As Media Covers Kurdish Deaths, Trump Says Condolence Letters to Military Families Are Harder for Him Than Anything Else


President Donald Trump announced his intention to withdraw American troops from Syria 10 months ago in December 2018.

At the time, many expressed concern over the possible repercussions of abandoning the Kurds and leaving an opening for the Islamic State group.

After a tussle with then-national security adviser John Bolton, Trump decided to leave troops in place, The Washington Post reported at the time.

But on Monday, Trump announced that he would be following through with his initial plan and will withdraw American troops from Syria.

CNN and Vice called the withdrawal “sudden.” Foreign Policy said the decision was “abrupt.”

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Reuters reported on a Turkish attack on Kurdish militia, leaving hundreds dead.

Back in August, as Stratfor reported, the U.S. engaged Turkey and the Kurds in negotiations to arrange a buffer zone between Turkey and the Kurdish People’s Protection Units.

But those negotiations broke down, leaving Turkey moving, arguably inexorably, toward an invasion that would almost certainly have had repercussions for American troops in the area.

That background is critical to understanding Trump’s decision, regardless of whether you see it as right or wrong.

It also ties into a striking comment the president recently made.

“The hardest thing I have to do, by far — much harder than the witch hunt — is signing letters to parents of soldiers that have been killed,” Trump said Wednesday.

“The hardest thing I have to do is signing those letters. That’s the hardest thing I have to do. Each letter is different. We make each letter different, and last week I signed five of them for Afghanistan, one in Iraq, one in Syria from two weeks ago, and sometimes I call the parents, sometimes I see the parents.”

Don’t expect Trump’s comments to wear thin from overplaying in the media. What the president said not only humanizes him, but it also gives a glimpse into the president’s thinking on withdrawing troops, not just in Syria but in hotspots around the world.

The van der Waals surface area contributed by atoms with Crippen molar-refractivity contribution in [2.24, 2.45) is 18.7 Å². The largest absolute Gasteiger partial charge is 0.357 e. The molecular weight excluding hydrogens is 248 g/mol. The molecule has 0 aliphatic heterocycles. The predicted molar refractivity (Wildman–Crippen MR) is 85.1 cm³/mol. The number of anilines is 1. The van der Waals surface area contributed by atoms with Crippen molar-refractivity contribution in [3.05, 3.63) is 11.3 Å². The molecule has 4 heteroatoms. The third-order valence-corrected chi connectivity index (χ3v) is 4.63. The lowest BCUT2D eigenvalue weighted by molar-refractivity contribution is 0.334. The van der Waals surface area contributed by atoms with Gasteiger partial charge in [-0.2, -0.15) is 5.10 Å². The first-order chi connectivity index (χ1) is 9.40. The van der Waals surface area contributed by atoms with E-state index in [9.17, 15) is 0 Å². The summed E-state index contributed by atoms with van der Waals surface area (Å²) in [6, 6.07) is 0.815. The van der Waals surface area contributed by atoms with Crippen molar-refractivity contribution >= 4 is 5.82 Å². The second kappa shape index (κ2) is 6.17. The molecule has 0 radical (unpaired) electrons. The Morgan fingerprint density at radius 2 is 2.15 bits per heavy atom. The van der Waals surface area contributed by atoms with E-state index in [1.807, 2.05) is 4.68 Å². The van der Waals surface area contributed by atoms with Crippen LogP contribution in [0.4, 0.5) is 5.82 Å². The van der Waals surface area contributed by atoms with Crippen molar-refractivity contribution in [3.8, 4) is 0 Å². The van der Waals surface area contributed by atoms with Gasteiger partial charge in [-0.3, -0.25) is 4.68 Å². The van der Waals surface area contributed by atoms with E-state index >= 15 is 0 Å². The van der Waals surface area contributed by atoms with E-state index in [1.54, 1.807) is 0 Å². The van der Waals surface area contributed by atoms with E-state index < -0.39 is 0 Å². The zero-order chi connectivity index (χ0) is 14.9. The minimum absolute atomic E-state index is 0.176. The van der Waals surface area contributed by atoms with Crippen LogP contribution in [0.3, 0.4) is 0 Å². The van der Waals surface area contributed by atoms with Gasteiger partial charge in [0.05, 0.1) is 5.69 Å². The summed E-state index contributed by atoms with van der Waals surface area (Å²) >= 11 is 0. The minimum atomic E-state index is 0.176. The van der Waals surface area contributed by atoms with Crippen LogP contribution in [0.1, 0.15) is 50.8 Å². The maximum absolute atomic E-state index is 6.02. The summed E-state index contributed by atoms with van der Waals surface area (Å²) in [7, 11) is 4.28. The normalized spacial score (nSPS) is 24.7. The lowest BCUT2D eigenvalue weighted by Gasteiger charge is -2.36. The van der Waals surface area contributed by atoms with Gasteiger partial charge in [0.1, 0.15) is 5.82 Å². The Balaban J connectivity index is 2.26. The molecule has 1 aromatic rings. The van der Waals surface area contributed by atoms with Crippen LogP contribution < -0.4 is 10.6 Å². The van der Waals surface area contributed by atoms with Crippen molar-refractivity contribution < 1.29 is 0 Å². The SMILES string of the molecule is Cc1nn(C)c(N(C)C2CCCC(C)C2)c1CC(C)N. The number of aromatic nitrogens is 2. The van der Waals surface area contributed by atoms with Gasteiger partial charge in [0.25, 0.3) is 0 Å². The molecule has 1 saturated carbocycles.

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Again, whether Trump’s decision on Syria is right or wrong is debatable. What’s not debatable is that deploying troops anywhere risks some of those troops being injured or killed.

Placing U.S. troops in Syria to promote regional stability is fine as a theory.

In reality, however, Trump likely knew that Turkey was growing impatient and desperate and increasingly willing to risk foolish confrontation.

If he knew that Turkey was about to boil over, Trump would also know that the likelihood of writing more condolence letters was about to increase unless he made a change.

The president’s job is not to make sure American soldiers never die. The president’s job (among others) is to make sure no American soldiers ever die needlessly.

Whether there’s a need for American blood and treasure in northern Syria is a question experts can debate.

Whether a president should loathe risking American lives isn’t.

Trump hates writing condolence letters, and he appears determined to not write any more than are absolutely necessary to preserve the national security of the United States.

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Josh Manning is deputy managing editor for assignment at The Western Journal. He holds a masters in public policy from Harvard University and has a background in higher education.
Josh Manning grew up outside of Memphis, TN and developed a love of history, politics, and government studies thanks to a life-changing history and civics teacher named Mr. McBride.

He holds an MPP from Harvard University and a BA from Lyon College, a small but distinguished liberal arts college where later in his career he served as an interim vice president.

While in school he did everything possible to confront, discomfit, and drive ivy league liberals to their knees.

After a number of years working in academe, he moved to digital journalism and opinion. Since that point, he has held various leadership positions at The Western Journal.

He's married to a gorgeous blonde who played in the 1998 NCAA women's basketball championship game, and he has two teens who hate doing dishes more than poison. He makes life possible for two boxers -- "Hank" Rearden Manning and "Tucker" Carlson Manning -- and a pitbull named Nikki Haley "Gracie" Manning.
MPP from Harvard University, BA from Lyon College
Phoenix, Arizona
Languages Spoken
English, tiny fragments of college French
Topics of Expertise
Writing, politics, Christianity, social media curation, higher education, firearms